South Vaulter Soars to New Heights
Posted on March 21, 2016 by Marketing and Communications
It was family that got Sean Collins to try pole vaulting. He’d watched his older sister compete in the event in high school and “thought that would be cool and fun.”
It was family that brought Collins to the University of South Alabama. His brother, Charles, was already a member of the Jaguars’ track and field team and Collins’ desire to stay close to home sealed the deal.
And now that one of the top pole vaulters in the nation is a Jaguar himself, it’s family that has made him feel at home.
“I couldn’t picture myself anywhere else,” said Collins, who was also recruited by Louisville, Alabama, Auburn and other programs after a record-setting high school career. “This team feels like a team. A lot of places have these split programs where there are specifically coaches for the women’s team and specifically coaches for the men’s team, but here it’s one team and it feels a lot like a family.”
Collins has established his place quickly within his new family, winning the pole vault competition by nearly a foot at his first Sun Belt Conference indoor meet with a jump of 17 feet, 3 inches. Then he finished second at the NCAA Indoor Championships, tying a personal best at 17-10½, becoming South’s first first-team indoor All-American since 2000. And he’s just getting started.
Now entering his first outdoor season as a collegiate student-athlete, the McGill-Toolen Catholic graduate has big goals for the rest of the spring and through the rest of his time at South.
“This year, I would like to clear 18-6,” he said. “That’d put me in pretty good ranking for the end of the year for NCAAs outdoor. For NCAAs, I want to be able to finish top eight and be All-American. As college goes on, I want to win NCAAs, to see if I’ve got what it takes to be a champion at the college level.”
After nearly defaulting on his first jump at his first state meet as a junior at McGill-Toolen, Collins set 6A state indoor and outdoor records that year. He then set meet records at every indoor and outdoor meet in which he competed as a senior, setting an all-classification indoor state record at 16-5 and then becoming the first Alabama high school pole vaulter to clear 17 feet during the outdoor season. He also threw the javelin, placing 10th in the state in Class 7A in that event.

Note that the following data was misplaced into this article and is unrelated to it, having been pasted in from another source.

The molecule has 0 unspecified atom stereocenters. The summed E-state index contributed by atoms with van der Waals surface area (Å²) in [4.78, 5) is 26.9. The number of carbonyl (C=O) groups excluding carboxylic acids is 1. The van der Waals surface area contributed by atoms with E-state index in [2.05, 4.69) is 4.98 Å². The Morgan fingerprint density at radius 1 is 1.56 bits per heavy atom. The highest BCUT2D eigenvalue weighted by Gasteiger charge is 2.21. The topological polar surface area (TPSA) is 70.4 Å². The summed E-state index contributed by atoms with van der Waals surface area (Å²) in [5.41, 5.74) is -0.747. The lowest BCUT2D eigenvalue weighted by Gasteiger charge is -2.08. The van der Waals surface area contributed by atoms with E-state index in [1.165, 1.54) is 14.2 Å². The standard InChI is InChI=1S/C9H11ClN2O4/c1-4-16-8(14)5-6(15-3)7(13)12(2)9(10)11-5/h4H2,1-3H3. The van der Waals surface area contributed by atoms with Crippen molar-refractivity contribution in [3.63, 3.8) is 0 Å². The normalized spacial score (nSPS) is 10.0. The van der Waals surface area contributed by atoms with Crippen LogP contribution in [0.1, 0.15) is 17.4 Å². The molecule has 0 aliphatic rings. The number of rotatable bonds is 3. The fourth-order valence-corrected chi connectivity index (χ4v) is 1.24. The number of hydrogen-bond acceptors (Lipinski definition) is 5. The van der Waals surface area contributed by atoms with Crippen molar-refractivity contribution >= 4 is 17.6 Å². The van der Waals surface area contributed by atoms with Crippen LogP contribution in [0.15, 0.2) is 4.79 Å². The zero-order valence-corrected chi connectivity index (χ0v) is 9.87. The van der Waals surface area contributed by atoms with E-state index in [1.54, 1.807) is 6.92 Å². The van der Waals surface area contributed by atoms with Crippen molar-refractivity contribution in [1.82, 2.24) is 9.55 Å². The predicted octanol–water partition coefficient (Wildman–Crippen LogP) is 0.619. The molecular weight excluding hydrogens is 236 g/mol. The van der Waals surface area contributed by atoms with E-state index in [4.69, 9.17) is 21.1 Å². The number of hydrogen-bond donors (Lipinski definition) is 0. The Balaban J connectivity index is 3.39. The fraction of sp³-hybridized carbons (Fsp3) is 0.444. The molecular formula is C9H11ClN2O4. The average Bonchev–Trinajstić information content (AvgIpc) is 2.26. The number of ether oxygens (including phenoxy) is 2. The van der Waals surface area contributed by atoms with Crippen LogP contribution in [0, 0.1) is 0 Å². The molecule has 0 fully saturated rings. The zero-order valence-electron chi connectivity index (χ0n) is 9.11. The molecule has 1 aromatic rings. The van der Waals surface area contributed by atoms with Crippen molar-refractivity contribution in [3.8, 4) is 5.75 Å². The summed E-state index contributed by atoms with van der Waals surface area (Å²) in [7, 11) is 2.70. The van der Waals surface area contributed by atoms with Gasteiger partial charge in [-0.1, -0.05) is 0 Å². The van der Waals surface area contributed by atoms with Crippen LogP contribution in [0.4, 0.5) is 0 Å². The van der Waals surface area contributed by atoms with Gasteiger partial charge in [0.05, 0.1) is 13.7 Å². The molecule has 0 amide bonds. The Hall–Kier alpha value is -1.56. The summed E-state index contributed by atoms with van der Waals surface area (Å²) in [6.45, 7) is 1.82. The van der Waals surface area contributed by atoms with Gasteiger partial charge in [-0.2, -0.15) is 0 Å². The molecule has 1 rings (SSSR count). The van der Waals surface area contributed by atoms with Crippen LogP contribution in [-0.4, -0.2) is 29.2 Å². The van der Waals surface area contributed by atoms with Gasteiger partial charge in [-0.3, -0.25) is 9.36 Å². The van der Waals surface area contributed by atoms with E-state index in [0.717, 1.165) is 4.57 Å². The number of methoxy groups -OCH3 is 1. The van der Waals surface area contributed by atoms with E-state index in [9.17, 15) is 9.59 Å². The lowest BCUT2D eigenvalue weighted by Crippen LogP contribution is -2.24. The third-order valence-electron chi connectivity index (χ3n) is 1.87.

After clearing 17 feet again at his final state meet, Collins went to the United States Track and Field Junior Outdoor Championships in Eugene, Ore., last summer and outdid himself again, jumping 17-10½, a height that tied for best in the nation that year.
The thrill of knowing everything has to be perfectly executed and then pulling it off is what Collins said kept him intrigued in the sport. When executed perfectly, pole vaulting looks effortless. When it isn’t, the risk of injury is higher than any other track and field event. Collins said that element of danger only adds to the thrill of competing.
“That’s also what excites me,” he said. “There’s always that rush of, ‘Well, I’ve got to do this or it could potentially turn out bad.’”
When Collins isn’t vaulting to new heights on the track, he’s studying biology with a concentration in marine sciences. An Ocean Springs, Miss., native who grew up in Mobile, he’s been around the water his entire life and wants to become a marine biologist.
“I like being in the water. I like the sea life,” Collins said, noting that he lived a block from the beach in Ocean Springs the first couple of years of his life.
South Alabama has been the perfect place to begin working toward his career goals, Collins said. “The people are great,” he said. “The faculty’s great. They definitely work with me, making it easy to be a student-athlete. And there’s always something to do on campus. Since everything’s so close, you can always meet new people. Student life is always buzzing on campus.”
When he’s not on the track or in the books, Collins coaches youth swimming at a local swim club, keeping a hand in another sport he enjoyed growing up.
“The kids are great, and I like the sport,” he said. “Track and swimming are very similar in most aspects. Once I’m done coaching over the summer and doing those workouts, I miss track and I want to come back with new fire.”
Collins’ goals are all before him – to top 18-6, to become an NCAA champion, to help South Alabama win a Sun Belt title, to go to the U.S. Junior Olympic trials this summer and qualify to compete in the Junior World Championships in Russia. And, if he continues to improve, perhaps to one day compete in the biggest track and field competition of them all – the Olympics.
“That is a dream,” he said. “Right now it’s a little out of reach, but if I keep improving I think it won’t be too out of reach by the end of my college career.”
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